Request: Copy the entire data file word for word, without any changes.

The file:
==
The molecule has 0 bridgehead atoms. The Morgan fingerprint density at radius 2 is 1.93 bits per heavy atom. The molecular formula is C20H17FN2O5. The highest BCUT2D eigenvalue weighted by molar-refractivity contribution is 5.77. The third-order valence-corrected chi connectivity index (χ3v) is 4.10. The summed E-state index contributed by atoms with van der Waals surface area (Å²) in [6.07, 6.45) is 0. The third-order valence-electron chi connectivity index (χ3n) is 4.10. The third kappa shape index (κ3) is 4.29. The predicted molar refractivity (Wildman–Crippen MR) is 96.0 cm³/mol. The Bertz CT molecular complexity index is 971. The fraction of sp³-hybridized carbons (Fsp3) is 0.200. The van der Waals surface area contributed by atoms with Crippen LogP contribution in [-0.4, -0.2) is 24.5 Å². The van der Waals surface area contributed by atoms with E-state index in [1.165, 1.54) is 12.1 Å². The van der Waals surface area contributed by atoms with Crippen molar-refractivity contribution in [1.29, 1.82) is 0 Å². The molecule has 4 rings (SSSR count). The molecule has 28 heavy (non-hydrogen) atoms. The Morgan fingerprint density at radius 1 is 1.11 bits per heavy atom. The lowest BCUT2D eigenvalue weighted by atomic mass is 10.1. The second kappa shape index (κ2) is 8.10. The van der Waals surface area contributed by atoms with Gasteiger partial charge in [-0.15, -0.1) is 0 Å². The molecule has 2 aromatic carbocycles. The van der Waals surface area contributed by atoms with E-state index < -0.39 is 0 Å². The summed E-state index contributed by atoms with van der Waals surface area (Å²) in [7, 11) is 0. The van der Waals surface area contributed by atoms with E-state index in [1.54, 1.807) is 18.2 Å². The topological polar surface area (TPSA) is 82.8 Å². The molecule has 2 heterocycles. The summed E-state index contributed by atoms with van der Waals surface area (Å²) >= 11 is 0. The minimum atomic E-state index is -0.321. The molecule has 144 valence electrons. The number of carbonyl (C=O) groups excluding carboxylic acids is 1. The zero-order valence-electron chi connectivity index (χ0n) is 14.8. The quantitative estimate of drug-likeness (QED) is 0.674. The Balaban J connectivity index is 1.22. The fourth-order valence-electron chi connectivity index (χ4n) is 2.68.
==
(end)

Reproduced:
The molecule has 0 bridgehead atoms. The Morgan fingerprint density at radius 2 is 1.93 bits per heavy atom. The molecular formula is C20H17FN2O5. The highest BCUT2D eigenvalue weighted by molar-refractivity contribution is 5.77. The third-order valence-corrected chi connectivity index (χ3v) is 4.10. The summed E-state index contributed by atoms with van der Waals surface area (Å²) in [6.07, 6.45) is 0. The third-order valence-electron chi connectivity index (χ3n) is 4.10. The third kappa shape index (κ3) is 4.29. The predicted molar refractivity (Wildman–Crippen MR) is 96.0 cm³/mol. The Bertz CT molecular complexity index is 971. The fraction of sp³-hybridized carbons (Fsp3) is 0.200. The van der Waals surface area contributed by atoms with Crippen LogP contribution in [-0.4, -0.2) is 24.5 Å². The van der Waals surface area contributed by atoms with E-state index in [1.165, 1.54) is 12.1 Å². The van der Waals surface area contributed by atoms with Crippen molar-refractivity contribution in [1.29, 1.82) is 0 Å². The molecule has 4 rings (SSSR count). The molecule has 28 heavy (non-hydrogen) atoms. The Morgan fingerprint density at radius 1 is 1.11 bits per heavy atom. The lowest BCUT2D eigenvalue weighted by atomic mass is 10.1. The second kappa shape index (κ2) is 8.10. The van der Waals surface area contributed by atoms with Gasteiger partial charge in [-0.15, -0.1) is 0 Å². The molecule has 2 aromatic carbocycles. The van der Waals surface area contributed by atoms with E-state index < -0.39 is 0 Å². The summed E-state index contributed by atoms with van der Waals surface area (Å²) in [7, 11) is 0. The van der Waals surface area contributed by atoms with E-state index in [1.54, 1.807) is 18.2 Å². The topological polar surface area (TPSA) is 82.8 Å². The molecule has 2 heterocycles. The summed E-state index contributed by atoms with van der Waals surface area (Å²) >= 11 is 0. The minimum atomic E-state index is -0.321. The molecule has 144 valence electrons. The number of carbonyl (C=O) groups excluding carboxylic acids is 1. The zero-order valence-electron chi connectivity index (χ0n) is 14.8. The quantitative estimate of drug-likeness (QED) is 0.674. The Balaban J connectivity index is 1.22. The fourth-order valence-electron chi connectivity index (χ4n) is 2.68.